Posts Tagged ‘women’
The poorest billion people on the planet contribute only 3% of the global carbon footprint. Those same billion people will also bear the brunt of climate change. Those people tend to be farmers, and they tend to be women.
The UN Population Fund has issued a new state of the world’s population report about the impact of global climate change on women, stating that “Drought and erratic rainfall force women to work harder to secure food, water and energy for their homes…Girls drop out of school to help their mothers with these tasks. This cycle of deprivation, poverty and inequality undermines the social capital needed to deal effectively with climate change.”
In response to the stunning inequality of the impact of climate change, UNFPA calls for measures to improves the lives of women and mitigate the impact of climate change. That includes supporting education for women and girls, expanding access to reproductive health services, and doing better research on gender and population dynamics in climate change. It’s small stuff compared to the magnitude of the problem of climate change. Better, though, than nothing.
That’s what Kathleen Mogelgaard, the climate program director at Population Action International concluded after sitting through global climate change talks in Bonn, Germany.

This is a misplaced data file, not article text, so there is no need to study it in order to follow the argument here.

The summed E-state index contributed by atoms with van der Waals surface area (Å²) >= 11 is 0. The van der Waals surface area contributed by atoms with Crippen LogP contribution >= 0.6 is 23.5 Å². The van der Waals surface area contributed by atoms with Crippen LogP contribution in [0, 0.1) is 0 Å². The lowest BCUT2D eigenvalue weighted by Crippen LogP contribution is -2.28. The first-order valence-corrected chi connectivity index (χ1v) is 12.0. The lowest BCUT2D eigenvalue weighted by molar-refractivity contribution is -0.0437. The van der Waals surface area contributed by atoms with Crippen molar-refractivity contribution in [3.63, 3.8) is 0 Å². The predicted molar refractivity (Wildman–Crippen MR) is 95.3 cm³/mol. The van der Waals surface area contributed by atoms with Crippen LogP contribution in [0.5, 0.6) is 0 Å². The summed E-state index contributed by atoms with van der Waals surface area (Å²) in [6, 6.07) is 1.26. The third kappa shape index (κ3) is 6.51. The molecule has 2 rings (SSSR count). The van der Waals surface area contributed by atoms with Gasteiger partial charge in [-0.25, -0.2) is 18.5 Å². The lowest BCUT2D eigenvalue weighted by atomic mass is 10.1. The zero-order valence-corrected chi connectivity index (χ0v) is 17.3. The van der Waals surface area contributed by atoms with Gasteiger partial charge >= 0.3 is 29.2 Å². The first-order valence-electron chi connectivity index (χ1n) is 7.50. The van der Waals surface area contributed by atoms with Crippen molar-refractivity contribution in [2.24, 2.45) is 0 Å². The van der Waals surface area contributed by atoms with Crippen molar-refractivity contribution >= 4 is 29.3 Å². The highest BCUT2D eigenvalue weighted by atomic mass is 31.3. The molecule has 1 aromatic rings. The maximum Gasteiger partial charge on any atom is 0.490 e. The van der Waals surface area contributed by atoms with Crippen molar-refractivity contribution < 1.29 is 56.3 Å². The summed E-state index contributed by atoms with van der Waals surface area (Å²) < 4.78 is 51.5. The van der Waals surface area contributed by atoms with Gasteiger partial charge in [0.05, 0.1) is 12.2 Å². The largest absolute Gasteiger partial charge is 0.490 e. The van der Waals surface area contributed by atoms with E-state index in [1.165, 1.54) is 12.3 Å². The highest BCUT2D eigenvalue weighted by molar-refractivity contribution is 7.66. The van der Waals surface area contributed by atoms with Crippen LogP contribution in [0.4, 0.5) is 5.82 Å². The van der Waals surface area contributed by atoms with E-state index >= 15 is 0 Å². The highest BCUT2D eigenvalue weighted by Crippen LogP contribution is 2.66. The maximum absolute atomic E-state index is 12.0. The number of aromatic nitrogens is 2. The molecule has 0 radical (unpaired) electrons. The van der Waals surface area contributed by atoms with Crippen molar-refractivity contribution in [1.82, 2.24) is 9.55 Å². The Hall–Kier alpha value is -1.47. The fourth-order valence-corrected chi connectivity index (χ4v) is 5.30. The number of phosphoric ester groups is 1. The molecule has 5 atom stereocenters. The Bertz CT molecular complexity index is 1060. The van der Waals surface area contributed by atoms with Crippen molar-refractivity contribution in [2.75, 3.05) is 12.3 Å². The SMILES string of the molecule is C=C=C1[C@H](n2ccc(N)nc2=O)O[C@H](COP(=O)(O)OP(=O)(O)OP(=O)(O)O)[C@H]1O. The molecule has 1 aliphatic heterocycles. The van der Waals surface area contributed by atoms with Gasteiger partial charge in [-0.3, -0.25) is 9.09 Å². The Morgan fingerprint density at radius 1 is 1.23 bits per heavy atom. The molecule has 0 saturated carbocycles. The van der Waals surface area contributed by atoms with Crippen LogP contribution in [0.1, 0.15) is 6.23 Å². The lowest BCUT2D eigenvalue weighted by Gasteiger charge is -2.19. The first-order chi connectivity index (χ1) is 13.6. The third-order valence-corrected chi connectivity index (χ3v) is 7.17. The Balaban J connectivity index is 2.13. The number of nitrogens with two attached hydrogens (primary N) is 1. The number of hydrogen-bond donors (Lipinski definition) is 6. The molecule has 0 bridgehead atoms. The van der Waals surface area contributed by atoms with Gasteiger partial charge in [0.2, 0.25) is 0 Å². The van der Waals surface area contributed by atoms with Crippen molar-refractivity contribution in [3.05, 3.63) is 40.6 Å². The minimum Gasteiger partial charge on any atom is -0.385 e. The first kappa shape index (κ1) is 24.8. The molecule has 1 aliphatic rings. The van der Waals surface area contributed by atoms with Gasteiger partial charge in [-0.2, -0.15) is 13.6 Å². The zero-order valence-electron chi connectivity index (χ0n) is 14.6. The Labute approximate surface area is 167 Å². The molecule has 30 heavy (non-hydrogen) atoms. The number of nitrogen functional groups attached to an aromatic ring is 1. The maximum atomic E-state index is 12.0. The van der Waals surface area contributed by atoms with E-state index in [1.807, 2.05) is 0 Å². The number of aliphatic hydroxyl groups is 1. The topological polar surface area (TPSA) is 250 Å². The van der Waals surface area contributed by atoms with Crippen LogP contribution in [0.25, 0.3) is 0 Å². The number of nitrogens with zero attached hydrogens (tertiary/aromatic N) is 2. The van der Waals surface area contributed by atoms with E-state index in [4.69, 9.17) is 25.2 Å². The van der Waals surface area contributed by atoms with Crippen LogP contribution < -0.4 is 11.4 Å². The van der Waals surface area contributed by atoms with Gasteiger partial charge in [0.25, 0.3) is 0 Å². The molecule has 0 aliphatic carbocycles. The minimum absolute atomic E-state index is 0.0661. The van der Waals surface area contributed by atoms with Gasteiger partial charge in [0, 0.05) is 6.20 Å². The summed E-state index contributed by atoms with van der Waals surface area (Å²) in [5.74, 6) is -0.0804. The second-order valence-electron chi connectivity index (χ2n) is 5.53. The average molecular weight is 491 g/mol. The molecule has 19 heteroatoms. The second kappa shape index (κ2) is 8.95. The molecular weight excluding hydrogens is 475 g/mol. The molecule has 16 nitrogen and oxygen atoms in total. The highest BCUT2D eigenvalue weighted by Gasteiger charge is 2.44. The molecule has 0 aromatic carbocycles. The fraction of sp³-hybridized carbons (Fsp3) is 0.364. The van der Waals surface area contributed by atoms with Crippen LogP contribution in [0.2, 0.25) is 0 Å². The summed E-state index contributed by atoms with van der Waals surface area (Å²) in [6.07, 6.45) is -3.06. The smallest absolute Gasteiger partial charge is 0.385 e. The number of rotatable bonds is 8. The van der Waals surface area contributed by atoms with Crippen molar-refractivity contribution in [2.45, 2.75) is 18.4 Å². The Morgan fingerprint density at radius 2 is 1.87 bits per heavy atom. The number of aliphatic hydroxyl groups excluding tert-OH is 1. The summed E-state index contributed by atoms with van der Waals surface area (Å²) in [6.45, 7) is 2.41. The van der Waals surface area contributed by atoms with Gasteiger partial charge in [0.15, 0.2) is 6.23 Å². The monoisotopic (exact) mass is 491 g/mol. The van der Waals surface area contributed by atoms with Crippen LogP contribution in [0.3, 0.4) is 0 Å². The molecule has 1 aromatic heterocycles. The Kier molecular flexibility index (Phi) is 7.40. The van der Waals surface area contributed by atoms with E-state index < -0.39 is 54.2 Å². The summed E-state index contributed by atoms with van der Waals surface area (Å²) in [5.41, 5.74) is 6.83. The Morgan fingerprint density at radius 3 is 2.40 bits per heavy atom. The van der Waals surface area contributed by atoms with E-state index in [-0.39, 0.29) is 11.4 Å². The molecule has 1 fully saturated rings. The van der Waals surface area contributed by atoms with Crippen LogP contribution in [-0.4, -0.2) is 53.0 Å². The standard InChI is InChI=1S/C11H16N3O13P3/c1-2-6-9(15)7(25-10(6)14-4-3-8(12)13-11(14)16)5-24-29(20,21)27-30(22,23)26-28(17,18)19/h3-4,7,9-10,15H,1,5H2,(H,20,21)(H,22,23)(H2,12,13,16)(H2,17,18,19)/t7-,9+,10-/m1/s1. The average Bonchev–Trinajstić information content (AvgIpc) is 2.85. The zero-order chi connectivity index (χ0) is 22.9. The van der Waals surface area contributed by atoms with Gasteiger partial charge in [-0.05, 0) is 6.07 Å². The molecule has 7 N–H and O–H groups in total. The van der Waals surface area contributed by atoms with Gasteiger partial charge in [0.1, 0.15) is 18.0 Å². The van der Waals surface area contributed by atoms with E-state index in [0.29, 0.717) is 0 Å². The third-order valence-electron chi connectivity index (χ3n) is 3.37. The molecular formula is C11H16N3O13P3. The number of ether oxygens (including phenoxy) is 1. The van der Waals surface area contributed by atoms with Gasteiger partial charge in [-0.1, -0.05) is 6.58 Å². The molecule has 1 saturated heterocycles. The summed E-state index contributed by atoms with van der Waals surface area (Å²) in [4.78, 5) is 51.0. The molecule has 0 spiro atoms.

Mogelgaard summarizes the point of this conference in the first of a series of articles she will write on the sessions she attends:
Over the next two weeks, these delegates, who make up the climate convention’s “Ad Hoc Working Group on Long-term Cooperative Action,” will debate, expand, and refine the draft text of an agreement. They will endeavor to agree on who must cut emissions, by how much, and on what timescale. And they will discuss how the industrialized countries will help the developing world adapt to the climatic changes that are already here and are destined to get much worse before they get better.
She reported back on how climate change negatively affects women from a panel of speakers from around the world, put together by the Global Gender and Climate Alliance.
Many speakers pointed out over and over again how, because women are the main providers of subsistence, they are the ones to be the most negatively affected by changed in climate.
Here is what I thought to be the strongest quote in Mogelgaard’s article:
But they are not just victims, the panelists pointed out. “Women everywhere in the world possess unique knowledge and skill, and are active agents of change,” said Lorena Aguilar of the World Conservation Union. According to Khamarunga Banda, of ENERGIA in South Africa, “Women make the majority of choices about individual lifestyles and are the ones who change ‘business as usual’—so they will need to be central figures in reducing energy use and switching to cleaner sources of fuel.” Building on these ideas, the GGCA’s strategy is to ensure that gender dimensions of climate challenges and solutions find a place in the text of the next climate agreement.
Read the rest posted on Grist.org